The statement comes hours after Daily Mail published a smeary report claiming Meghan told friends that she intends to use Sussex Royal regardless of the Queen's feelings about it.
"While Harry and Meghan may have agreed not to use the trademark themselves, pursuing the rights already applied for would have given them and the royal family a stronger basis to object to exploitative use by those seeking to capitalize on the hype in the brand", she said.
The new statement read: "While there is not any jurisdiction by The Monarchy or Cabinet Office over the use of the word "Royal" overseas, The Duke and Duchess of Sussex do not intend to use "Sussex Royal" or any iteration of the word "Royal" in any territory (either within the United Kingdom or otherwise) when the transition occurs Spring 2020".
Now the London theater community is reportedly questioning Markle's commitment, since she moved halfway across the globe with Prince Harry and the couple's young son, Archie.
A large number of British people and the media are happy about the latest decision made by the Queen because they don't see Meghan to be fit to bear such royalty.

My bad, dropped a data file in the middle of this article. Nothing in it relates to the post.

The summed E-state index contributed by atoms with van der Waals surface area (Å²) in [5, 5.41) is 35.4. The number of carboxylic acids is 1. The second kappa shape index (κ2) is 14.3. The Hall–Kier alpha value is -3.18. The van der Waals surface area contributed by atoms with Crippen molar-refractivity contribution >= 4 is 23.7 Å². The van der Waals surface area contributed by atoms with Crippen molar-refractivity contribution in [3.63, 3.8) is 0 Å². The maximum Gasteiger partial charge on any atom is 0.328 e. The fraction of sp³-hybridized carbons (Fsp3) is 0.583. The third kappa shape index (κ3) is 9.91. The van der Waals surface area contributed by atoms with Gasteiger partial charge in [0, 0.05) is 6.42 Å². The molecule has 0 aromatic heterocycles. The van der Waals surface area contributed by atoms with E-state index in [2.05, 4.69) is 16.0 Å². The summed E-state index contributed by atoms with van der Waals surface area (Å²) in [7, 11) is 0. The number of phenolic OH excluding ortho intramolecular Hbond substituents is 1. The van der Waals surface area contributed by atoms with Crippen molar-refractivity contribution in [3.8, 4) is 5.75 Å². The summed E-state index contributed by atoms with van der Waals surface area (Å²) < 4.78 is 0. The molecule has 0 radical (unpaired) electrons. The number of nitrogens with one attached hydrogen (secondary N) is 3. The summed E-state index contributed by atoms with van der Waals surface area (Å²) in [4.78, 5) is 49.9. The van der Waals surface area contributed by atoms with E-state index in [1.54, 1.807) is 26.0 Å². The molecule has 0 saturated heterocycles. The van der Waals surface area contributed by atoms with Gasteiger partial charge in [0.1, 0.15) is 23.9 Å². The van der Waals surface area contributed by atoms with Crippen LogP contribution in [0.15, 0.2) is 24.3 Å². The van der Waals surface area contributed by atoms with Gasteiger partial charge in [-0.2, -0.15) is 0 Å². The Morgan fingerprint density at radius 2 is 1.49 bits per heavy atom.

The couple will formally step down as senior royals from March 31 and will no longer carry out duties on behalf of Queen Elizabeth II after that date.
"After many months of reflection and internal discussions, we have chosen to make a transition this year in starting to carve out a progressive new role within this institution". It is with your encouragement, particularly over the last few years, that we feel prepared to make this adjustment. "Until then, please accept our deepest thanks for your continued support". "As non-working members of the royal family, it means that they can't use the word royal in any of their work moving forward".
The couple will announce a new name for their non-profit organization this spring, the statement added.
Royal commentator Dan Wootton weighed in with his thoughts on the queen banning the Sussex Royal brand and believes she's sending a strong message.